• Cultural enrichment;
  • Educational entertainment;
  • Historical exposures.

 

"The Egyptian Cinderella" (1:02)

Uploaded May 8, 2013, by Christina Phillps to YouTube ~ URL: https://www.youtube.com/watch?v=rwYWzbC85tU

Acknowledgment

 

My special thanks to talented artists and photographers/concerned organizations who make their fine images available on the internet.

 

Image Credits

 

"The beautiful Rhodope in love with Aesop": engraving by Francesco Bartolozzi (September 21, 1727 – March 7, 1815) after painting by Angelica Kauffmann (October 30, 1741 – November 5, 1807)

private collection of engravings, Saint Petersburg, northwestern Russia: Public Domain, via Wikimedia Commons @ https://commons.wikimedia.org/wiki/File:A_Kauffman_Esop_and_Rodope.jpg

Rhodopis received rose-reddened slippers at a villa at Naucratis.
The ancient Egyptian city and trading post was located on the Nile River's Canopic (westernmost) branch in Lower Egypt's western Nile Delta.
locator map of Naucratis and the Nile Delta: ChrisO~enwiki (Prioryman), CC BY SA 3.0, via Wikimedia Commons @ https://en.wikipedia.org/wiki/File:Nile_Delta_-_Naucratis.png

fragmentary statue head of Pharaoh Amasis: real-life pharaoh of "The Egyptian Cinderella"
Altes Museum, Museum Island, central Berlin, northeastern Germany: Ben Pirard (Ben Pirard at Dutch Wikipedia), CC BY SA 3.0, via Wikimedia Commons @ https://commons.wikimedia.org/wiki/File:Farao_Amasis.JPG

"The Egyptian Cinderella" (1:02)
Uploaded May 8, 2013, by Christina Phillps to YouTube ~ URL: https://www.youtube.com/watch?v=rwYWzbC85tU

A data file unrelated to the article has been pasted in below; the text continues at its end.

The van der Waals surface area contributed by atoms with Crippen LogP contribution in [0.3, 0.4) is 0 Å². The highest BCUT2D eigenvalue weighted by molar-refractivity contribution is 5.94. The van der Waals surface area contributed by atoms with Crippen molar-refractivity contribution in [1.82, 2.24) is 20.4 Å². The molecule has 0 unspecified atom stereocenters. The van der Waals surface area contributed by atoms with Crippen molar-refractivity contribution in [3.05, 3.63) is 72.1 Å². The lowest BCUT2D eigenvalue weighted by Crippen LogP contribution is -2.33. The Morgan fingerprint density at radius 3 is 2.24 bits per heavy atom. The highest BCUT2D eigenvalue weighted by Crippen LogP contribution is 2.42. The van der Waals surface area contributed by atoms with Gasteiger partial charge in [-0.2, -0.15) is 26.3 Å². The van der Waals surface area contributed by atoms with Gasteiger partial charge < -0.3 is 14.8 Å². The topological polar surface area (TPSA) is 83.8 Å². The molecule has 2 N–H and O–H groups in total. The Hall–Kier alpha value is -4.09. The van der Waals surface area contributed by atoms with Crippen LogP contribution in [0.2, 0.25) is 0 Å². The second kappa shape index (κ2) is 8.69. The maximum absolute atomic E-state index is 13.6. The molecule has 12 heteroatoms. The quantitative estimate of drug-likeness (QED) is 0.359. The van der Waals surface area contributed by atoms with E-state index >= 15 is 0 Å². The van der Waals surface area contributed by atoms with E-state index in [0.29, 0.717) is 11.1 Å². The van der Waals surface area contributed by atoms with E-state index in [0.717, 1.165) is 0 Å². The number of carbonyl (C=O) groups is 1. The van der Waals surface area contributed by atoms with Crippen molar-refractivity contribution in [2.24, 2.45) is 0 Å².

In "The Egyptian Cinderella," Rhodopis' hair is described as having the color of papyrus.
Pith (tissue), visible in cross section of triangle-shaped culm (stem; stalk) of papyrus plant (Cyperus papyrus), is used for making papyrus paper.
Cyperus papyrus: Timur V. Voronkov (INSAR), CC BY SA 3.0, via Wikimedia Commons @ https://commons.wikimedia.org/wiki/File:Papirus.jpg

 

Sources Consulted

 

Climo, Shirley. 1989. The Egyptian Cinderella. Illustrated by Ruth Heller. New York City, NY: HarperCollins Publishers.

Brooks, E.S. (Elbridge Streeter). "Cinderella's Ancestor (A Story of the Days of the Pharaoh.) [B.C. 2500.]. Chivalric Days and The Boys and Girls Who Helped to Make Them: 1-22. New York and London: G.P. Putnam's Sons, 1886.

  • Available via PICRYL at: https://picryl.com/media/chivalric-days-and-the-boys-and-girls-who-helped-to-make-them-ba7e43

Brooks, Elbridge S. (Streeter). "Cinderella's Ancestor (Part I)." Pages 46-51. In: Clarence F. Carroll and Sarah C. Brooks, A Reader for the Fifth Grade. New York and Chicago: D. Appleton and Company, 1911.

  • Available via Internet Archive at: https://archive.org/details/carrollbrooksrea05carr/page/46/mode/1up

Brooks, Elbridge S. (Streeter). "Cinderella's Ancestor (Part II)." Pages 51-56. In: Clarence F. Carroll and Sarah C. Brooks, A Reader for the Fifth Grade. New York and Chicago: D. Appleton and Company, 1911.

  • Available via Internet Archive at: https://archive.org/details/carrollbrooksrea05carr/page/51/mode/1up

“The Girl with the Rose Red Slippers.” Ancient Egypt: The Mythology > The Myths. Retrieved December 2014.

  • Available at: http://www.egyptianmyths.net/mythslippers.htm

 

In "The Egyptian Cinderella," Rhodopis' hair is described as having the color of papyrus.

Pith (tissue), visible in cross section of stem of papyrus plant (Cyperus papyrus), is used for making papyrus paper.
Pith (tissue), visible in cross section of triangle-shaped culm (stem; stalk) of papyrus plant (Cyperus papyrus), is used for making papyrus paper.
Pith (tissue), visible in cross section of triangle-shaped culm (stem; stalk) of papyrus plant (Cyperus papyrus), is used for m...
the end which is also the beginning
the end which is also the beginning

The Egyptian Cinderella by Shirley Climo ~ illustrated by Ruth Heller

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Me and my purrfectly purrfect Maine coon kittycat, Augusta "Gusty" Sunshine

Gusty and I thank you for reading this article and hope that our product selection interests you; Gusty Gus receives favorite treats from my commissions.
DerdriuMarriner, All Rights Reserved
DerdriuMarriner, All Rights Reserved
Updated: 10/03/2022, DerdriuMarriner